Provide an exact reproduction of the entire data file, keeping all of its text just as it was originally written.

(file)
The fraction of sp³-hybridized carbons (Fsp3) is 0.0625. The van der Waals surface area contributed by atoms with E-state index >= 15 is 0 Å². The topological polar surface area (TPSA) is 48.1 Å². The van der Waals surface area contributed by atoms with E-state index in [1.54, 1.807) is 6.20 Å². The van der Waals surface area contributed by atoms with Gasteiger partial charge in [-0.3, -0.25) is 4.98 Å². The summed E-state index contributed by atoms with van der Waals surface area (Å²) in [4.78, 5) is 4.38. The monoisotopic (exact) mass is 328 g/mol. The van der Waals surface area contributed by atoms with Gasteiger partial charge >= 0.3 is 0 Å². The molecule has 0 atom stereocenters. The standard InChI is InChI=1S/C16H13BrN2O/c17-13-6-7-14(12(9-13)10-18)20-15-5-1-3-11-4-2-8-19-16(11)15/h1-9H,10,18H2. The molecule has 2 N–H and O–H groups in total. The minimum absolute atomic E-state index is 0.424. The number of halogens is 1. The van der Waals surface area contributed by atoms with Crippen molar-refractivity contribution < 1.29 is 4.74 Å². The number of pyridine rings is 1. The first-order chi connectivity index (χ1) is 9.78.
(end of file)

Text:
The fraction of sp³-hybridized carbons (Fsp3) is 0.0625. The van der Waals surface area contributed by atoms with E-state index >= 15 is 0 Å². The topological polar surface area (TPSA) is 48.1 Å². The van der Waals surface area contributed by atoms with E-state index in [1.54, 1.807) is 6.20 Å². The van der Waals surface area contributed by atoms with Gasteiger partial charge in [-0.3, -0.25) is 4.98 Å². The summed E-state index contributed by atoms with van der Waals surface area (Å²) in [4.78, 5) is 4.38. The monoisotopic (exact) mass is 328 g/mol. The van der Waals surface area contributed by atoms with Gasteiger partial charge >= 0.3 is 0 Å². The molecule has 0 atom stereocenters. The standard InChI is InChI=1S/C16H13BrN2O/c17-13-6-7-14(12(9-13)10-18)20-15-5-1-3-11-4-2-8-19-16(11)15/h1-9H,10,18H2. The molecule has 2 N–H and O–H groups in total. The minimum absolute atomic E-state index is 0.424. The number of halogens is 1. The van der Waals surface area contributed by atoms with Crippen molar-refractivity contribution < 1.29 is 4.74 Å². The number of pyridine rings is 1. The first-order chi connectivity index (χ1) is 9.78.